Rathdowne Street Bakery calle attracts queues for its croissant wheels: spirals of glossy pastry wrapped around a drizzly filling with flavors ranging from black sesame to chocolate.
Available only on weekends, the pastry pucks change flavor every month. The new October flavors are chocolate with freeze-dried raspberry and Earl Gray with lychee and white chocolate.
Other pastries include yuzu and honey croissants and a chocolate hazelnut filled croissant, in addition to staples like escargot and fruit pastries.
Pastry chef Huey Phung has been responsible for these and baguettes, sourdough breads and beautiful cakes for 25 years, while his wife Vivian Ly takes care of the rest of the business.
Together with Ly’s sister, they opened the bakery and named it after the Spanish word for street.
Rosso Coffee, roasted in Tullamarine, is available along with Mork Chocolate and Prana Chai, and there are a handful of outdoor tables under cover.
Standing Room owners Thomas Kelly and Jordan Taylor in their IF Architecture-designed cafe. Photo: Justin McManus
standing room made a name for itself opening hole-in-the-wall cafes with quick specialty coffees. But it’s just graduated from its first full-service cafe a few blocks off Calle in a pretty corner building in Fitzroy North.
Designed by IF Architecture, the 25-seater feels extra spacious thanks to a subtle palette of cream, blond wood and grey.
Founder Thomas Kelly jokes that there is still some standing room, with a large oval high table that seats six.
Chef Jack Beck (ex Kumo Izakaya) prepares breakfast congee, Welsh rarebit or cilbir: the Turkish dish of soft eggs in yogurt with chilli. There are also pastries supplied by Wildlife in Brunswick East, plus sandwiches, biscuits and cakes made in-house.
Standing Room’s cilbir eggs with labne and Aleppo butter. Photo: Justin McManus
Kelly, who started the company at age 20, says he’s excited to join the table after nine years and take Standing Room to new places.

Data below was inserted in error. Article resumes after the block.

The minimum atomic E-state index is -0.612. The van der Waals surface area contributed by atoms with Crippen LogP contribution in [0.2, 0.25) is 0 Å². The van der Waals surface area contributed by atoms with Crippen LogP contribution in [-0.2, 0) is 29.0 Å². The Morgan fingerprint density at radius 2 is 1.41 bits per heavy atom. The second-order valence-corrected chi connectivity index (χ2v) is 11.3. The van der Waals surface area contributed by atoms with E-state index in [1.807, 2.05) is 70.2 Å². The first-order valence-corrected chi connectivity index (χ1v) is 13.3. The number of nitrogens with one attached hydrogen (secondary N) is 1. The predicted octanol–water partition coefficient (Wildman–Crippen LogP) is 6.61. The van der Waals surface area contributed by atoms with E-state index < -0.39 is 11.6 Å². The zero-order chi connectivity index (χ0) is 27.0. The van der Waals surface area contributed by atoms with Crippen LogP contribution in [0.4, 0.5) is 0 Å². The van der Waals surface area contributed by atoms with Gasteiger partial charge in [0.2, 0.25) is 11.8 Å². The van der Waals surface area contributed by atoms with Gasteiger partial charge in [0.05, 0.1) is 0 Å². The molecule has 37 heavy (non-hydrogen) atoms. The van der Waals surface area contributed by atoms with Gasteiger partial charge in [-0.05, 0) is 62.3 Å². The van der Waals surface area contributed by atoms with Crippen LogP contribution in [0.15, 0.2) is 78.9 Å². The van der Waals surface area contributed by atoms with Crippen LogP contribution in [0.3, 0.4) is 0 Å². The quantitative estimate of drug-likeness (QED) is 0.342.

Design flourishes include textured clay tiles on the coffee bar, a custom light installation by Edward Linacre, and a display cabinet that protrudes from the bar for browsing. A large 1960s-style pendant lamp in a burgundy color matches the front door and the outdoor furniture in the parklet, which seats 25 and gets afternoon sun.
Louise Bakeryin a prime location opposite Albert Park, it sparks enthusiasm among the Brazilian community for its selection of coxinha (croquettes), pastels (similar to empanadas), and cheese-topped flatbread.
Anne Louise Duarte, a transplant in Rio de Janeiro, opened the business in August and is excited to see people flocking in to try her coxhina (pictured), which is stuffed with chicken or mushrooms.
The small shop, which seats 10 under a canopy of plants, offers pastries (including rhubarb or apple-cinnamon), sandwiches and almond croissants for nearby office workers, in addition to the Brazilian specialties that attract expats on weekends.
There are also Brazilian-style flaky pies in four flavors, cheese puffs known as pao de queijo, acai with granola, peanuts, and chocolate syrup, and the soft drink guarana, which manager Alanna Silva says is Brazil’s Coca-Cola.
Standing Room, 187 St George’s Road, Fitzroy North, standingroomcoffee.com.au
Calle Bakery, 649 Rathdowne Street, Carlton North, calle.com.au
Louise Bakery, 164 Albert Road, South Melbourne, louisebakery.com.au